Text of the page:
When the novel coronavirus pandemic hit, life went online. From school classes to fitness workouts to worship services, everything started streaming on the web. But what happens if you don’t have internet access? How are those Mennonites staying connected with their churches?
Earlier this spring, Mennonite Church Eastern Canada released the following statement: “We announce with great sadness Kingsfield-Clinton and Kingsfield-Zurich Mennonite Church, Living Water Christian Fellowship and Maple View Mennonite Church have left the MC Eastern Canada family.
‘Our separation as churches at this time is difficult, but it also presents an opportunity to take a step back and think critically about what it means to be the church,’ says Kim Penner, who sits on the planning committee for Mennonite Church Canada's upcoming study conference. (Photo courtesy of YouTube)
Mennonite Church Canada is moving ahead with its first study conference in October 2020.
Titled “Table Talk: Does the Church Still Have Legs?”, the conference will examine what it means to be the church and the role of worship. It will be held on Saturday, Oct. 24, 2020, through Zoom, a virtual-meeting platform.
WINNIPEG—According to Dr. Bill Thomas, an expert in aging, the three greatest “plagues” facing residents of nursing homes are loneliness, boredom and helplessness—all things unfortunately exacerbated by the current plague of COVID-19.
At Donwood Manor, a personal-care home in Winnipeg, that’s where chaplain Lisa Enns, a member of Charleswood Mennonite Church, comes in.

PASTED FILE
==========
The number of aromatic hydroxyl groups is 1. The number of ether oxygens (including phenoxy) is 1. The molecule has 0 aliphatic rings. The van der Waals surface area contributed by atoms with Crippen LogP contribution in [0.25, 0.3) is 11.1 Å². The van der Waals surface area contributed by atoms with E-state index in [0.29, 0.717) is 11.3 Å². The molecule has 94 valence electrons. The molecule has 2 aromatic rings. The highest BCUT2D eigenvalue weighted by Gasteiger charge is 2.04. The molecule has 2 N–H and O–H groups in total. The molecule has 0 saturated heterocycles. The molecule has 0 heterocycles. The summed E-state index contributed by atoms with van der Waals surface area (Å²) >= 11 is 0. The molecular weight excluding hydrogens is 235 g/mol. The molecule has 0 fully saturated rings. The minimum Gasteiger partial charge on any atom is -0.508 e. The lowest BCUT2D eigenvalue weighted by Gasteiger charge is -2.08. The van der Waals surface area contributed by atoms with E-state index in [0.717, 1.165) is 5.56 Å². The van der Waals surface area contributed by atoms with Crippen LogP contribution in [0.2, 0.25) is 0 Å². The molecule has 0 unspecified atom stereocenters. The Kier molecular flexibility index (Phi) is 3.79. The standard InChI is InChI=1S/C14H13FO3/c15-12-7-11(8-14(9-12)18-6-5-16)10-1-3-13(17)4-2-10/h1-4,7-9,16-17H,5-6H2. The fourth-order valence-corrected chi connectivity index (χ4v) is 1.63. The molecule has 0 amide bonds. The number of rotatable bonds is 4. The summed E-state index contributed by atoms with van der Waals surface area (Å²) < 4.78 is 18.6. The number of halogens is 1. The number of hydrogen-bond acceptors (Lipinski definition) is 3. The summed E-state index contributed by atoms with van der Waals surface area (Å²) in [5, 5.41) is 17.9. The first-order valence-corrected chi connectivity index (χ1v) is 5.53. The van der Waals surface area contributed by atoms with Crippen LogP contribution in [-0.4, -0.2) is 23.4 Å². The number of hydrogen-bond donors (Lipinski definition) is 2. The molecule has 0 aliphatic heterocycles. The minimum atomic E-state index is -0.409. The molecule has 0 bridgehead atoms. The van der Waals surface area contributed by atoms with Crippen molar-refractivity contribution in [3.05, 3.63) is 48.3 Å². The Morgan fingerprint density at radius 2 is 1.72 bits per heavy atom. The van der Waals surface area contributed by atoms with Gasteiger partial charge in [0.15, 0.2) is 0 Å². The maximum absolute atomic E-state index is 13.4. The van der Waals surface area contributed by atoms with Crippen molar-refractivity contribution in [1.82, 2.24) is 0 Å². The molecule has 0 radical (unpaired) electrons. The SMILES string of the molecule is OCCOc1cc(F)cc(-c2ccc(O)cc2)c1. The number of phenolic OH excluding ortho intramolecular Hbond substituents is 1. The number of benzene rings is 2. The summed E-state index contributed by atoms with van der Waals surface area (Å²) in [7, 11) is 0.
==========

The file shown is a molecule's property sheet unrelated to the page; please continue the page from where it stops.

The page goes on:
The number of people facing crisis levels of hunger in the world could double due to COVID-19, the World Food Programme (WFP) warns.
When a Conrad Grebel University College student was asked to reflect on how the Waterloo, Ont. school was socially and politically active during the winter 2020 term, she went straight to the drawing board—literally.
Created for Grebel’s virtual term-end banquet last month, Maya Morton Ninomiya put together a three-minute video using original artwork to illustrate her reflection.
A new video highlights the impact a Mennonite Central Committee thrift shop in southerwestern Manitoba has on its surrounding community.
The shutdown caused by the COVID-19 pandemic is affecting employees of Coffee for Peace, a social enterprise managed by Joji Pantoja, a Mennonite Church Canada International Witness worker in the Philippines.